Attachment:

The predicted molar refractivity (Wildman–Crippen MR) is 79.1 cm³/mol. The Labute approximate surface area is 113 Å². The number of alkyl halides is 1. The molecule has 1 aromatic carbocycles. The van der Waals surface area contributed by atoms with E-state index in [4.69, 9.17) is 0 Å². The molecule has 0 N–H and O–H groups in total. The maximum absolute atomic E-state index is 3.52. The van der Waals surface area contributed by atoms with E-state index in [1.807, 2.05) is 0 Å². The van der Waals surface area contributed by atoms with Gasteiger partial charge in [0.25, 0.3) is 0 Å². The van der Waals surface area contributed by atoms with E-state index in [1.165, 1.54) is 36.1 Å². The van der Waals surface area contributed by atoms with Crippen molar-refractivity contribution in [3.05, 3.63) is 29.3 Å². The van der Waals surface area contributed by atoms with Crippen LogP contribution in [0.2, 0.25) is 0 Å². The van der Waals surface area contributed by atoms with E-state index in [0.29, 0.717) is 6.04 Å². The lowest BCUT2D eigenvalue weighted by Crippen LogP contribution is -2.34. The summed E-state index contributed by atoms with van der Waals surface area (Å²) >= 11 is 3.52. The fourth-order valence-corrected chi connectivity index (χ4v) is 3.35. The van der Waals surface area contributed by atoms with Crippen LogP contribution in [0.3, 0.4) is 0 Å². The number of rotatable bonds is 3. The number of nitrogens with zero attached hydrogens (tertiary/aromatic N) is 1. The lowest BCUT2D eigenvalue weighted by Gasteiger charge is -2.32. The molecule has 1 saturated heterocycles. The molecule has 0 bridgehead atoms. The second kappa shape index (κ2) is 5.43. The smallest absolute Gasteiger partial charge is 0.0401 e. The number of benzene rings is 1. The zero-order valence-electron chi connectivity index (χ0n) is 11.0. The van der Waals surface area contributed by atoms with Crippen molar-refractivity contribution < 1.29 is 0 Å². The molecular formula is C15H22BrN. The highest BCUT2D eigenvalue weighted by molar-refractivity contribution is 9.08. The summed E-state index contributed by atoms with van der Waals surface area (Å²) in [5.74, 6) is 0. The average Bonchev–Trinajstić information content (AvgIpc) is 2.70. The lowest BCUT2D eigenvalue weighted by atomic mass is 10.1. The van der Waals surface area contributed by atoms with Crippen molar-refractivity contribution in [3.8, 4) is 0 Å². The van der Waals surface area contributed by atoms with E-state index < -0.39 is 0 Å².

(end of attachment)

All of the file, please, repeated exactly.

The predicted molar refractivity (Wildman–Crippen MR) is 79.1 cm³/mol. The Labute approximate surface area is 113 Å². The number of alkyl halides is 1. The molecule has 1 aromatic carbocycles. The van der Waals surface area contributed by atoms with E-state index in [4.69, 9.17) is 0 Å². The molecule has 0 N–H and O–H groups in total. The maximum absolute atomic E-state index is 3.52. The van der Waals surface area contributed by atoms with E-state index in [1.807, 2.05) is 0 Å². The van der Waals surface area contributed by atoms with Gasteiger partial charge in [0.25, 0.3) is 0 Å². The van der Waals surface area contributed by atoms with E-state index in [1.165, 1.54) is 36.1 Å². The van der Waals surface area contributed by atoms with Crippen molar-refractivity contribution in [3.05, 3.63) is 29.3 Å². The van der Waals surface area contributed by atoms with Crippen LogP contribution in [0.2, 0.25) is 0 Å². The van der Waals surface area contributed by atoms with E-state index in [0.29, 0.717) is 6.04 Å². The lowest BCUT2D eigenvalue weighted by Crippen LogP contribution is -2.34. The summed E-state index contributed by atoms with van der Waals surface area (Å²) >= 11 is 3.52. The fourth-order valence-corrected chi connectivity index (χ4v) is 3.35. The van der Waals surface area contributed by atoms with Crippen LogP contribution in [0.3, 0.4) is 0 Å². The number of rotatable bonds is 3. The number of nitrogens with zero attached hydrogens (tertiary/aromatic N) is 1. The lowest BCUT2D eigenvalue weighted by Gasteiger charge is -2.32. The molecule has 1 saturated heterocycles. The molecule has 0 bridgehead atoms. The second kappa shape index (κ2) is 5.43. The smallest absolute Gasteiger partial charge is 0.0401 e. The number of benzene rings is 1. The zero-order valence-electron chi connectivity index (χ0n) is 11.0. The van der Waals surface area contributed by atoms with Crippen molar-refractivity contribution < 1.29 is 0 Å². The molecular formula is C15H22BrN. The highest BCUT2D eigenvalue weighted by molar-refractivity contribution is 9.08. The summed E-state index contributed by atoms with van der Waals surface area (Å²) in [5.74, 6) is 0. The average Bonchev–Trinajstić information content (AvgIpc) is 2.70. The lowest BCUT2D eigenvalue weighted by atomic mass is 10.1. The van der Waals surface area contributed by atoms with Crippen molar-refractivity contribution in [3.8, 4) is 0 Å². The van der Waals surface area contributed by atoms with E-state index < -0.39 is 0 Å².